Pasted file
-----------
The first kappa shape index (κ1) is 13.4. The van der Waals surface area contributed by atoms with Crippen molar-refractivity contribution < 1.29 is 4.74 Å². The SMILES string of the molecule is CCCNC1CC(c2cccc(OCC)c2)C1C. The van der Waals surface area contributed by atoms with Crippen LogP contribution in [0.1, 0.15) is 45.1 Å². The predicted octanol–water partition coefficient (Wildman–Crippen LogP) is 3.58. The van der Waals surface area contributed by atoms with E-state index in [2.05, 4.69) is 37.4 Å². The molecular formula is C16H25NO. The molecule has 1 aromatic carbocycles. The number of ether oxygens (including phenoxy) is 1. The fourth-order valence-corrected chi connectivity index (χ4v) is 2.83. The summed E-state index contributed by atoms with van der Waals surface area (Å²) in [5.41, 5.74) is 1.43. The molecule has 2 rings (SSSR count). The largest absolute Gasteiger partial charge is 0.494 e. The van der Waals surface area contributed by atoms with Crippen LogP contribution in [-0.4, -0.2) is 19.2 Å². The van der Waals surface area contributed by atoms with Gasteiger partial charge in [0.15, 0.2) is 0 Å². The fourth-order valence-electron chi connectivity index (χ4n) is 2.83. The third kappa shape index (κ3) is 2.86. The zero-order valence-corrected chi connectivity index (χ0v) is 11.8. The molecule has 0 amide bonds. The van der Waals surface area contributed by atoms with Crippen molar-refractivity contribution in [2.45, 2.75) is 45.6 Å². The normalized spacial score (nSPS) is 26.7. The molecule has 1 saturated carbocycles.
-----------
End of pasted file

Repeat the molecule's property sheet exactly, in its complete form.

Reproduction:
The first kappa shape index (κ1) is 13.4. The van der Waals surface area contributed by atoms with Crippen molar-refractivity contribution < 1.29 is 4.74 Å². The SMILES string of the molecule is CCCNC1CC(c2cccc(OCC)c2)C1C. The van der Waals surface area contributed by atoms with Crippen LogP contribution in [0.1, 0.15) is 45.1 Å². The predicted octanol–water partition coefficient (Wildman–Crippen LogP) is 3.58. The van der Waals surface area contributed by atoms with E-state index in [2.05, 4.69) is 37.4 Å². The molecular formula is C16H25NO. The molecule has 1 aromatic carbocycles. The number of ether oxygens (including phenoxy) is 1. The fourth-order valence-corrected chi connectivity index (χ4v) is 2.83. The summed E-state index contributed by atoms with van der Waals surface area (Å²) in [5.41, 5.74) is 1.43. The molecule has 2 rings (SSSR count). The largest absolute Gasteiger partial charge is 0.494 e. The van der Waals surface area contributed by atoms with Crippen LogP contribution in [-0.4, -0.2) is 19.2 Å². The van der Waals surface area contributed by atoms with Gasteiger partial charge in [0.15, 0.2) is 0 Å². The fourth-order valence-electron chi connectivity index (χ4n) is 2.83. The third kappa shape index (κ3) is 2.86. The zero-order valence-corrected chi connectivity index (χ0v) is 11.8. The molecule has 0 amide bonds. The van der Waals surface area contributed by atoms with Crippen molar-refractivity contribution in [2.45, 2.75) is 45.6 Å². The normalized spacial score (nSPS) is 26.7. The molecule has 1 saturated carbocycles.